New California Laws Part 5- Retaliation


CA S.B. 306 expands certain employee retaliation and whistleblower claims. The law allows the Labor Commissioner to investigate an employer, with or without a complaint being filed, when it suspects the employer discharged or otherwise discriminated against an individual in violation of any law under the Labor Commissioner’s jurisdiction.

Under the new law, the Labor Commissioner or an employee may seek injunctive relief (meaning employee be reinstated pending resolution of claim) during the course of a wage claim or other investigation, upon mere finding of “reasonable cause” that a violation of the law has occurred.  

This diminishes the burden of proof for injunctive relief in retaliation or whistleblower cases under the Labor Commissioner’s jurisdiction, in part due to the “chilling effect on other employees asserting their rights under those laws” in determining if temporary injunctive relief or a permanent injunction is proper.

S.B. 306 does provide that any temporary relief does not restrain an employer from disciplining or terminating an employee for conduct unrelated to the retaliation claim. In practice, however, employees with performance issues who know that they are about to be terminated or disciplined may attempt to file retaliation claims internally or with state and federal agencies in order to protect themselves from adverse action.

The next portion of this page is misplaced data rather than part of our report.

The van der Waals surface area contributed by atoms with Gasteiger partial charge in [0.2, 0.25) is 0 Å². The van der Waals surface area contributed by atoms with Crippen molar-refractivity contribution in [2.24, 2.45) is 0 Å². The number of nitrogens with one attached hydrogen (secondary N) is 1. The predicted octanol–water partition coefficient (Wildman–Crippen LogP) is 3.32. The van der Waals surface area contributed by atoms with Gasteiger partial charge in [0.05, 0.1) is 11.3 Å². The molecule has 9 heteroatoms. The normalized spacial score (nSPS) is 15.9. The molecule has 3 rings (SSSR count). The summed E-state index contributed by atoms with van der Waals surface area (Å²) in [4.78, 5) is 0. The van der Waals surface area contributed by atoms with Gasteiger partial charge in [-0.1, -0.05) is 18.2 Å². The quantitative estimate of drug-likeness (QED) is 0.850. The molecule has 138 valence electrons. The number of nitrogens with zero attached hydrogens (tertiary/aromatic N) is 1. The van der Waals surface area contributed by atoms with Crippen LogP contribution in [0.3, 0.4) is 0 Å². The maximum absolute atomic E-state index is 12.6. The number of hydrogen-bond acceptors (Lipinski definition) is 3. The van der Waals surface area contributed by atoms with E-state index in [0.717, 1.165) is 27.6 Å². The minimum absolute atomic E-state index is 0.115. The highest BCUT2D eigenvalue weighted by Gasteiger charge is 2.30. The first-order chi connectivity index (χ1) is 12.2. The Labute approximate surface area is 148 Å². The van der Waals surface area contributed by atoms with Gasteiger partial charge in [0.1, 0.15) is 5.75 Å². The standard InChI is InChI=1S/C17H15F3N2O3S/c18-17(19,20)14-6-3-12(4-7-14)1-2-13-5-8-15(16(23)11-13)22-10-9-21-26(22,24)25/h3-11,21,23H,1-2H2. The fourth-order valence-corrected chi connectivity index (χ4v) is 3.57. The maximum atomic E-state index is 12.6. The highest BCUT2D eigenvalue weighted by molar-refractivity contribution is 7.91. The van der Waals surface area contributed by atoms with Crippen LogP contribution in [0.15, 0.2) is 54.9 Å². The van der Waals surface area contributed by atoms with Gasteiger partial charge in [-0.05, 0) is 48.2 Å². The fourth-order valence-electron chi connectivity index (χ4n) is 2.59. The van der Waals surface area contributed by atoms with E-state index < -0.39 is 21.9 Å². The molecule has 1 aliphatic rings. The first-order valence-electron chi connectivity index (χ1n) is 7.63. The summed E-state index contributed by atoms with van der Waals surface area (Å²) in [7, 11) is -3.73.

The bill also authorizes the Labor Commissioner to issue citations directing the employer to cease the alleged violation and take actions necessary to remedy the violation, such as ordering reinstatement or back pay, placing the burden on the employer to challenge the citation through an administrative and court appeal. The law also requires any employer challenging the citation to post a bond with the Labor Commissioner’s office equal to the amount of back pay allegedly owed. 

How to Prepare

-Document, analyze, and make reasonable disciplinary decisions.

-Know that litigating retaliation and whistleblower claims under the Labor Commissioner’s jurisdiction, opposing petitions for injunctive relief related to these claims, and challenging citations will be more difficult under the new law.